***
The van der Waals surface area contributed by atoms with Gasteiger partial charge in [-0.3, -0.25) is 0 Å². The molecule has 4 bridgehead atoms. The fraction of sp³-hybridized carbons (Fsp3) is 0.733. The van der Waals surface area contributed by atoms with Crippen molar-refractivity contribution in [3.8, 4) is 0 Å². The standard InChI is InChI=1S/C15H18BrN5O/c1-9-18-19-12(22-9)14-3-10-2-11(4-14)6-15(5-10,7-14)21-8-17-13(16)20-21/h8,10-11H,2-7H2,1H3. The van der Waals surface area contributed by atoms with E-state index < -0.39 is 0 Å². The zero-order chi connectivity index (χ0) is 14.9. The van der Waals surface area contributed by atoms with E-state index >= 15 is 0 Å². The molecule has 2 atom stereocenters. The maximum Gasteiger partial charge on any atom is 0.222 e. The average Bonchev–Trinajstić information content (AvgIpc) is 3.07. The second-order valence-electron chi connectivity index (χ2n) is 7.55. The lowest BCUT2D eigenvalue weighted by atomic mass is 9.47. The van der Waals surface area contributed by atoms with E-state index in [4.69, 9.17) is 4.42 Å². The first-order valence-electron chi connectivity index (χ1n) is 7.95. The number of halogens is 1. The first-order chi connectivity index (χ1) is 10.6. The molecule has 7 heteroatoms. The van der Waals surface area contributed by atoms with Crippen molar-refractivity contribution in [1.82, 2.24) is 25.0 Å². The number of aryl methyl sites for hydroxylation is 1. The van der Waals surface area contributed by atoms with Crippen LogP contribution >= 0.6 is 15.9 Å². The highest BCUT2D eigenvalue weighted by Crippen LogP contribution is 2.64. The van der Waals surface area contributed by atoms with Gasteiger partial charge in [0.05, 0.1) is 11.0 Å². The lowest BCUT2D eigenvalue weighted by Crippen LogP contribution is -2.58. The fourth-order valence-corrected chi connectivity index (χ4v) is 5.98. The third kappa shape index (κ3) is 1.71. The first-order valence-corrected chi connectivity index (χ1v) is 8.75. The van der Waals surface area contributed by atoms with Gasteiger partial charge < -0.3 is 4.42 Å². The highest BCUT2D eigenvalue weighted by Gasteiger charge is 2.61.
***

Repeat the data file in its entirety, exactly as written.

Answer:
The van der Waals surface area contributed by atoms with Gasteiger partial charge in [-0.3, -0.25) is 0 Å². The molecule has 4 bridgehead atoms. The fraction of sp³-hybridized carbons (Fsp3) is 0.733. The van der Waals surface area contributed by atoms with Crippen molar-refractivity contribution in [3.8, 4) is 0 Å². The standard InChI is InChI=1S/C15H18BrN5O/c1-9-18-19-12(22-9)14-3-10-2-11(4-14)6-15(5-10,7-14)21-8-17-13(16)20-21/h8,10-11H,2-7H2,1H3. The van der Waals surface area contributed by atoms with E-state index < -0.39 is 0 Å². The zero-order chi connectivity index (χ0) is 14.9. The van der Waals surface area contributed by atoms with E-state index >= 15 is 0 Å². The molecule has 2 atom stereocenters. The maximum Gasteiger partial charge on any atom is 0.222 e. The average Bonchev–Trinajstić information content (AvgIpc) is 3.07. The second-order valence-electron chi connectivity index (χ2n) is 7.55. The lowest BCUT2D eigenvalue weighted by atomic mass is 9.47. The van der Waals surface area contributed by atoms with E-state index in [4.69, 9.17) is 4.42 Å². The first-order valence-electron chi connectivity index (χ1n) is 7.95. The number of halogens is 1. The first-order chi connectivity index (χ1) is 10.6. The molecule has 7 heteroatoms. The van der Waals surface area contributed by atoms with Crippen molar-refractivity contribution in [1.82, 2.24) is 25.0 Å². The number of aryl methyl sites for hydroxylation is 1. The van der Waals surface area contributed by atoms with Crippen LogP contribution >= 0.6 is 15.9 Å². The highest BCUT2D eigenvalue weighted by Crippen LogP contribution is 2.64. The van der Waals surface area contributed by atoms with Gasteiger partial charge in [0.05, 0.1) is 11.0 Å². The lowest BCUT2D eigenvalue weighted by Crippen LogP contribution is -2.58. The fourth-order valence-corrected chi connectivity index (χ4v) is 5.98. The third kappa shape index (κ3) is 1.71. The first-order valence-corrected chi connectivity index (χ1v) is 8.75. The van der Waals surface area contributed by atoms with Gasteiger partial charge < -0.3 is 4.42 Å². The highest BCUT2D eigenvalue weighted by Gasteiger charge is 2.61.